In Ivanhoe, Sir Walter Scott takes one of my favorite time periods of English history, the twelfth century, and writes an action packed story around a cast of both real and fictional characters. It is by far one of the most entertaining and pleasantly surprising books I’ve had to read for literature class, and I just wanted to share one of my favorite passages from the story which for me really sums up vibe permeating throughout the novel.
Set during a time when the infamous Prince John is trying to seize the kingdom from his brother Richard, the story of the knight Ivanhoe starts at a jousting tournament, continues with the siege of a castle, and ends with a witch trial. Ivanhoe shows the contrast between the harsh reality of the era and grand fancies of the ruling classes.
One of my favorite scenes is when Wamba the jester, disguised as a friar, says it is time for Athelstane and Cedric, two captive Saxon lords, to confess their sins because their captors will kill them. Athelstane answers with the following passage:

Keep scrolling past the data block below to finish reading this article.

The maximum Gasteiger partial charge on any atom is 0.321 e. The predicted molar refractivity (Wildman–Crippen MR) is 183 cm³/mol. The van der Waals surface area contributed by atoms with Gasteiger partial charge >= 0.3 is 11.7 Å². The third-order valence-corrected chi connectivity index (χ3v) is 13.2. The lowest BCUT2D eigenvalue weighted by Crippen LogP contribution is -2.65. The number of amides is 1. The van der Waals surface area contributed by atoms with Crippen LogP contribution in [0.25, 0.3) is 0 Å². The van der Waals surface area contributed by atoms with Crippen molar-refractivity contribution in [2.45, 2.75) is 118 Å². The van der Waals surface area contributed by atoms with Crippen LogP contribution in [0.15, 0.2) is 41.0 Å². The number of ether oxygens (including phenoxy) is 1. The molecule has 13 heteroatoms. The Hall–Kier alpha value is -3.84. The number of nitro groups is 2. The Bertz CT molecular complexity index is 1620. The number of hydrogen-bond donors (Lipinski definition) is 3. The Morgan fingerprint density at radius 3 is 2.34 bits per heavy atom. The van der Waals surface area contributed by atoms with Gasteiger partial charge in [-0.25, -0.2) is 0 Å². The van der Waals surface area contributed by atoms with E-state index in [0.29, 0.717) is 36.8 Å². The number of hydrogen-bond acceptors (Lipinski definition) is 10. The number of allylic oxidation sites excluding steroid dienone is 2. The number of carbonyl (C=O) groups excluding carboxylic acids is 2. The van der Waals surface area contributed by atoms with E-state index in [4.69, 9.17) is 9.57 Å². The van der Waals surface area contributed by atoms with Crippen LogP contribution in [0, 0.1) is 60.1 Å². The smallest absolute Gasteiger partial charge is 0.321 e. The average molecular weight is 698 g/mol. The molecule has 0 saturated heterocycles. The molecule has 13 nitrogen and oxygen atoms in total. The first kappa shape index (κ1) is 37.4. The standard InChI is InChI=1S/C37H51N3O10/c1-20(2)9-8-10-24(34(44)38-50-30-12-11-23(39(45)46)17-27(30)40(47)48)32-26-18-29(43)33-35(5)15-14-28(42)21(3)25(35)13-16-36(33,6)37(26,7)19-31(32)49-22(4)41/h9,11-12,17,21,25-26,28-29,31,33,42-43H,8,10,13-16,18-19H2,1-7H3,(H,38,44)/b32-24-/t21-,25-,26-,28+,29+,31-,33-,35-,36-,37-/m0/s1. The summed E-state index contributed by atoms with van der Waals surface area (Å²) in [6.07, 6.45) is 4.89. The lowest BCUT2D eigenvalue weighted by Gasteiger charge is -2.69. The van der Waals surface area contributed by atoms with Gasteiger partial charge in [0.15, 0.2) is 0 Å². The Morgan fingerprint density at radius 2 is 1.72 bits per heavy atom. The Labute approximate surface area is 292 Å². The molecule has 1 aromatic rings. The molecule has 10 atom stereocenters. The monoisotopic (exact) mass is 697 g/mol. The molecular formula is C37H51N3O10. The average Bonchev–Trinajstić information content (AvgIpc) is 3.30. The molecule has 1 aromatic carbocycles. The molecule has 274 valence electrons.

” ‘I am ready,’ answered Athelstane, ‘to stand for the worst of their malice, and shall walk to my death with as much composure as ever I did to my dinner.’ “
Athelstane’s statement perfectly sums up the world that Ivanhoe takes place in. It is a world of grand gestures, jubilant jollity, and death. Valuing chivalry above all else, the men in Ivanhoe, whether hero or not, take on risky tasks against their better judgments and risk neck and limb to uphold their honor. It is in their definition of the word “honor” that the heroes and anti-heroes differ. For Ivanhoe and King Richard honor means upholding their word no matter what and returning favors to those who have helped them in the past. For men like Brian de Bois-Guilbert this means letting nothing tarnish their fame or hinder their success. These men complete impossible dares one minute, have a party about their success the next, and then a few minutes later, prepare to die, feasting and reveling all the while.